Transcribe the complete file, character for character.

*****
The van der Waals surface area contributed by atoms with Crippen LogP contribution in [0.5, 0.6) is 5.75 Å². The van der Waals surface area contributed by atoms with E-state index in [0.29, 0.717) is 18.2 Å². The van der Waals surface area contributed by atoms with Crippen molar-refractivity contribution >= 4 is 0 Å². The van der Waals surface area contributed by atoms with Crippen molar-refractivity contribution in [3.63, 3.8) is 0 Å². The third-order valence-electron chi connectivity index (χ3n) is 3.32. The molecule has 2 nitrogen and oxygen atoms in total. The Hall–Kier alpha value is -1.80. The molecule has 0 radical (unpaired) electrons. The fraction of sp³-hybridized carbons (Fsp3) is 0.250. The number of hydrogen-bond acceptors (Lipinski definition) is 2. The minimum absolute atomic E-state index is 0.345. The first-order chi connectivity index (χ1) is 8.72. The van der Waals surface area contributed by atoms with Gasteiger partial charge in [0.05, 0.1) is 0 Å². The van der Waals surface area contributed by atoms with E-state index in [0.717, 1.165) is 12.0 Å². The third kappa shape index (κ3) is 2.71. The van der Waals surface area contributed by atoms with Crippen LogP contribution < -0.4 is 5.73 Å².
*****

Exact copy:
The van der Waals surface area contributed by atoms with Crippen LogP contribution in [0.5, 0.6) is 5.75 Å². The van der Waals surface area contributed by atoms with E-state index in [0.29, 0.717) is 18.2 Å². The van der Waals surface area contributed by atoms with Crippen molar-refractivity contribution >= 4 is 0 Å². The van der Waals surface area contributed by atoms with Crippen molar-refractivity contribution in [3.63, 3.8) is 0 Å². The third-order valence-electron chi connectivity index (χ3n) is 3.32. The molecule has 2 nitrogen and oxygen atoms in total. The Hall–Kier alpha value is -1.80. The molecule has 0 radical (unpaired) electrons. The fraction of sp³-hybridized carbons (Fsp3) is 0.250. The number of hydrogen-bond acceptors (Lipinski definition) is 2. The minimum absolute atomic E-state index is 0.345. The first-order chi connectivity index (χ1) is 8.72. The van der Waals surface area contributed by atoms with Gasteiger partial charge in [0.05, 0.1) is 0 Å². The van der Waals surface area contributed by atoms with E-state index in [0.717, 1.165) is 12.0 Å². The third kappa shape index (κ3) is 2.71. The van der Waals surface area contributed by atoms with Crippen LogP contribution < -0.4 is 5.73 Å².